- The rise of the political spin doctor.
- An examination of the role of spin in the contemporary relationship between politicians and the media.
- The role of public relations in the media management of a specific political campaign.
- The televised leadership debates in the 2010 General Election.
- Public relations and public diplomacy in times of war: selling ‘humanitarian intervention’.
- Selling an unpopular war: the ‘dodgy dossier’.
- Famous for fifteen minutes: PR agents, pseudo-events and the making of celebrities.
- The greatest PR disaster in corporate history: McLibel.
- Coming attractions: trailers, posters and the shaping of expectations in Hollywood marketing.
- Niche-marketing and reputation in independent, art or cult cinema.
- Marketing 2.0: the use of social media in the selling of contemporary low-budget films.
Careers and your future
Recent graduates have been employed as:
- Communications Officers for NGOs
- Events Officers
- Self-employed PR consultants
At Brunel we provide many opportunities and experiences within your degree programme and beyond – work-based learning, professional support services, volunteering, mentoring, sports, arts, clubs, societies, and much, much more – and we encourage you to make the most of them, so that you can make the most of yourself.
» More about Employability
Entry criteria 2019/20
Entry criteria are subject to review and change each academic year.
International and EU entry requirements
If your country or institution is not listed or if you are not sure whether your institution is eligible, please contact Admissions
This information is for guidance only by Brunel University London and by meeting the academic requirements does not guarantee entry for our courses as applications are assessed on case-by-case basis.
English language requirements
- IELTS: 6.5 (min 6 in all areas)
- Pearson: 58 (51 in all subscores)
- BrunELT: 65% (min 60% in all areas)
You can find out more about the qualifications we accept on our English Language Requirements page.
If you require a Tier 4 visa to study in the UK, you must prove knowledge of the English language so that we can issue you a Certificate of Acceptance for Study (CAS). To do this, you will need an IELTS for UKVI or Trinity SELT test pass gained from a test centre approved by UK Visas and Immigration (UKVI) and on the Secure English Language Testing (SELT) list. This must have been taken and passed within two years from the date the CAS is made.
Should you wish to take a pre-sessional English course to improve your English prior to starting your degree course, you must sit the test at an approved SELT provider for the same reason.
We offer our own BrunELT English Test and have pre-sessional English language courses for students who do not meet requirements or who wish to improve their English. You can find out more information on English courses and test options at the Brunel Language Centre.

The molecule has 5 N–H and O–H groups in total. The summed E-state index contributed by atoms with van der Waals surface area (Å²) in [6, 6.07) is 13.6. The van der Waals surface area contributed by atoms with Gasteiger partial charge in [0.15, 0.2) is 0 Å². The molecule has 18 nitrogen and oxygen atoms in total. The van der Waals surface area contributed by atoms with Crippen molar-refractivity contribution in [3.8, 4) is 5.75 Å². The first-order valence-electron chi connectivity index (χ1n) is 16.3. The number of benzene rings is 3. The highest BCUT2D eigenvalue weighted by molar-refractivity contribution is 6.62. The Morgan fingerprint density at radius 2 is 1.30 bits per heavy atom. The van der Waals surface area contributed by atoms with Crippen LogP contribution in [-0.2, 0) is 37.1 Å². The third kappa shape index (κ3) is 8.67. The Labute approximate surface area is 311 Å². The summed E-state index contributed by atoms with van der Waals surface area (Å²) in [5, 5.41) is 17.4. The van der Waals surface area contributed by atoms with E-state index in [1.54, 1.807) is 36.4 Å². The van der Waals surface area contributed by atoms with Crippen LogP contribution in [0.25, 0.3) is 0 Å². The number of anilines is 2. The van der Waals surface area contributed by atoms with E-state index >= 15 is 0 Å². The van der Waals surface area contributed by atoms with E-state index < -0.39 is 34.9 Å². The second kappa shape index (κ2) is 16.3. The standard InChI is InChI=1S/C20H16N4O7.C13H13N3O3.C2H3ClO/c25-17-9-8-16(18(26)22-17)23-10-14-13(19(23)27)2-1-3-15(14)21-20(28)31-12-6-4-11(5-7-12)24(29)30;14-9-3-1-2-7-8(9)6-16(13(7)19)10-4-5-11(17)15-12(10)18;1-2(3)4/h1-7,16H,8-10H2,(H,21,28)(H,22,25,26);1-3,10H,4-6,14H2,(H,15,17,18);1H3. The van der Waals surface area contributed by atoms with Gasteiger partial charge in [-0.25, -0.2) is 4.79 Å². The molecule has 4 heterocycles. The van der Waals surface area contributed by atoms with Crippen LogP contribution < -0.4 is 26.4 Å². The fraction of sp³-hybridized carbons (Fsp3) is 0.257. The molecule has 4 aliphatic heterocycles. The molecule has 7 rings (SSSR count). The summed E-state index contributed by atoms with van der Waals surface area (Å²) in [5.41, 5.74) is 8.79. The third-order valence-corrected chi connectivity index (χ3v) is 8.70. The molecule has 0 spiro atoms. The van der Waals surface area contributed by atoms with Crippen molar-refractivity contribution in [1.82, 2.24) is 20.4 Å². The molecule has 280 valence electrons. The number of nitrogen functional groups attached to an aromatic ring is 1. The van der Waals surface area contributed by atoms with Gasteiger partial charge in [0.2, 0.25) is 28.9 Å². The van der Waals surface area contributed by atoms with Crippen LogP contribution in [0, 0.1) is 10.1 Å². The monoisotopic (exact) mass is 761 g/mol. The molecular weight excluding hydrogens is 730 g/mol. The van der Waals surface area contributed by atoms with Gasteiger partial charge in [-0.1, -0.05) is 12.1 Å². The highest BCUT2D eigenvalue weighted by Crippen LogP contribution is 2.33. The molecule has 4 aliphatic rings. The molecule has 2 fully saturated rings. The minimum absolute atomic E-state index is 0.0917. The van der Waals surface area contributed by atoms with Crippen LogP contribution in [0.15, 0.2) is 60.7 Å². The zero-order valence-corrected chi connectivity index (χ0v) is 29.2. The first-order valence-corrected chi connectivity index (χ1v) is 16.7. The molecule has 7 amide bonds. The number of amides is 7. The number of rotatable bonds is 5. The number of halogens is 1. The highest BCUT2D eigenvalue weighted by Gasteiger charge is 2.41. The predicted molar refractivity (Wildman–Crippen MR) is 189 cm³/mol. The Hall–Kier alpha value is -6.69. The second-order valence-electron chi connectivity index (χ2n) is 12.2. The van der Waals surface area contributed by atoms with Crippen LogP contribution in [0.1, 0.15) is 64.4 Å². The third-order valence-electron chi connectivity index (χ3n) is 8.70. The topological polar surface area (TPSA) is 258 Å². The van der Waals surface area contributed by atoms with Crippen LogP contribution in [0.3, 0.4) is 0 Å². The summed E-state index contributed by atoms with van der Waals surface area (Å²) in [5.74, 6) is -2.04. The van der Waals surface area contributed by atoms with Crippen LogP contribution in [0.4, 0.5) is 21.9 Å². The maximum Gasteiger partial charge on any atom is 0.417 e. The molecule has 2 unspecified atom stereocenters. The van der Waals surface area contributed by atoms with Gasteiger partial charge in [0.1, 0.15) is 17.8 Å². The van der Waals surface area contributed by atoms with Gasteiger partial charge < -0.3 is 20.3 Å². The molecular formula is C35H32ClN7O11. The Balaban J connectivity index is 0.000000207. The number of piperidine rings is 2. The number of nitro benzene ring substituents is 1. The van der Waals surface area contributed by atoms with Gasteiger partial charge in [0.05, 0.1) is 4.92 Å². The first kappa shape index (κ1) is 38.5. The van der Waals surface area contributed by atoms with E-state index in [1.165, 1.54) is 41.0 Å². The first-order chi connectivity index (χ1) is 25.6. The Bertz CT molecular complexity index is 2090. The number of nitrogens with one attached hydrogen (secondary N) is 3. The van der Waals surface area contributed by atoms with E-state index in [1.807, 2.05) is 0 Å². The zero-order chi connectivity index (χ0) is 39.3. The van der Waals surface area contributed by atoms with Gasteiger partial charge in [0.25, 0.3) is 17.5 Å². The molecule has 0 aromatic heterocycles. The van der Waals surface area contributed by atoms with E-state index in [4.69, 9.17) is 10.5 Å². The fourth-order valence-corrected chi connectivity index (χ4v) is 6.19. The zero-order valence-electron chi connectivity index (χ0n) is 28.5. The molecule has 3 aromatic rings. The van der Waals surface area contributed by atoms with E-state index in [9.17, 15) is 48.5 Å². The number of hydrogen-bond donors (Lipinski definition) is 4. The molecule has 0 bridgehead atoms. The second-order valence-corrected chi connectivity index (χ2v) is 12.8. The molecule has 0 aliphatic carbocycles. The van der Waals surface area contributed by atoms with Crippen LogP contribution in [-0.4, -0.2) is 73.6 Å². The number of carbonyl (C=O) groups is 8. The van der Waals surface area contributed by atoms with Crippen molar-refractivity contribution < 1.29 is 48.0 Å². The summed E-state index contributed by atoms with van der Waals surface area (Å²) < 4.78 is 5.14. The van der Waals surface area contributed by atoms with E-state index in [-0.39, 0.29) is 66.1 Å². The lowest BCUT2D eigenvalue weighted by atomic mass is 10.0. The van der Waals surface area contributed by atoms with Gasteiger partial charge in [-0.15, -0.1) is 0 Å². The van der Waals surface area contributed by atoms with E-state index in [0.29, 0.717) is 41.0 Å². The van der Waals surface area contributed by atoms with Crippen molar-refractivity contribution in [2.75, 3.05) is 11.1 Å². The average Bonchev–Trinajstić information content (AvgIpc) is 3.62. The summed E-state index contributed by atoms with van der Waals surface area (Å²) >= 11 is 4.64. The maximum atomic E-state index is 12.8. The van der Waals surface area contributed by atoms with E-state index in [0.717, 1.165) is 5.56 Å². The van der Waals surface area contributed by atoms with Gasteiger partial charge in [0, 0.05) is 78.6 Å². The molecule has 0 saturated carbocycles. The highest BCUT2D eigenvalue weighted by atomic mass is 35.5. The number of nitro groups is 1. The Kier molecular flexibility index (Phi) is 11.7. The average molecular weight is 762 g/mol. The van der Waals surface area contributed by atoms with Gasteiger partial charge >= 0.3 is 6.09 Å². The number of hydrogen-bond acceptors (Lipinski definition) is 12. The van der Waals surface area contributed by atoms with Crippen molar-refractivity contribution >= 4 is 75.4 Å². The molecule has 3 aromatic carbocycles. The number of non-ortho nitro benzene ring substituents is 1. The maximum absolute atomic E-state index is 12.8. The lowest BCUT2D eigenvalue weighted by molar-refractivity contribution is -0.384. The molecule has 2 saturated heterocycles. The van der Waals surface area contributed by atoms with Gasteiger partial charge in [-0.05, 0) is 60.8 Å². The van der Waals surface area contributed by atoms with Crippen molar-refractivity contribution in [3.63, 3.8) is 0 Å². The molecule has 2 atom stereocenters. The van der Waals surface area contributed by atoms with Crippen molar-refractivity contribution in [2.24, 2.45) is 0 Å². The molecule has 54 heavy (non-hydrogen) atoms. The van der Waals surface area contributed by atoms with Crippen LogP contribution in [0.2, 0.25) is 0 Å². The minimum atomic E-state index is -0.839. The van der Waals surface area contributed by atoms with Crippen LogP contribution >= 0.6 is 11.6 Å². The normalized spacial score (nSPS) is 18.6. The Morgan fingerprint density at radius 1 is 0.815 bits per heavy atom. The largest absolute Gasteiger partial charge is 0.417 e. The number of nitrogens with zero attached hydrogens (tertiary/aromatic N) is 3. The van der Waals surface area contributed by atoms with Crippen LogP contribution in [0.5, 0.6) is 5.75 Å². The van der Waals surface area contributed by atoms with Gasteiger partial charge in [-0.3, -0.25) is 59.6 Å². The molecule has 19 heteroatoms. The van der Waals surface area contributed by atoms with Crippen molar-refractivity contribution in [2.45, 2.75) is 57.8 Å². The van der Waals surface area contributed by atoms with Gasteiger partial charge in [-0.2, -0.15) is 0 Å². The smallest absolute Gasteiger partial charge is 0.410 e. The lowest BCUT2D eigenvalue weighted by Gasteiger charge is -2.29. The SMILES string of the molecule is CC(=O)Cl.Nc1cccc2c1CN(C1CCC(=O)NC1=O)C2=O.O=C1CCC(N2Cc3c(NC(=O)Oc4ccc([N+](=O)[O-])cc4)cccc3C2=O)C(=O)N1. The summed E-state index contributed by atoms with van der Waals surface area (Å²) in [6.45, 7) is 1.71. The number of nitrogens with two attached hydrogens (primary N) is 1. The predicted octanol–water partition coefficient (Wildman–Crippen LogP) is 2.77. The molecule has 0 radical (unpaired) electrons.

Teaching and learning
The Media and Public Relations MA is taught through lectures, seminars, workshops, screenings and industry speakers.
Assessment and feedback
The MA will be assessed through a combination of essays, reports, case studies, campaign design and a dissertation.
- The academic study of public relations and the media is very new and this MA puts us at the forefront of this development. Most of the MAs in Britain either focus on corporate public relations and are either predominantly practical or are theoretical courses that sit within more traditional mass communications curriculum and focus on the important area of political communications and the news media. Our MA is innovative because it combines theory and practice.
- Also innovative is our combined examination of the impact of public relations on the media and the use of public relations practices within media organisations including film, TV and other news organisations, with particular reference to their promotional cultures. This provides students with a broad and advanced understanding of the relationship between public relations and the media.
- We have experts teaching on the course with both theoretical and practical experience. This programme has grown out of the research interests and expertise of the team, giving it a distinctive character.
- The focus on PR within the media will range from that of large corporations to smaller-scale, alternative forms including ‘DIY’ practices employed directly by lower-budget producers via social media and other online channels, key areas of contemporary development in PR and marketing more generally.
Fees and funding
Fees for 2019/20 entry
£8,000 full-time; £4,000 part-time
£16,850 full-time; £8,425 part-time
Some courses incur additional course related costs. You can also check our on-campus accommodation costs for more information on living expenses.
Read about funding opportunities available to postgraduate students
UK/EU students can opt to pay in six equal monthly instalments: the first instalment is payable on enrolment and the remaining five by Direct Debit or credit/debit card.
Overseas students can opt to pay in two instalments: 60% on enrolment, and 40% in January for students who commence their course in September (or the remaining 40% in March for selected courses that start in January).
Fees quoted are per year and may be subject to an annual increase. Home/EU undergraduate student fees are regulated and are currently capped at £9,250 per year; any changes will be subject to changes in government policy. International and postgraduate fees will increase annually in line with RPI, or 5%, whichever is the lesser.
There is a range of financial support available to help you fund your studies. Find out about postgraduate student funding options.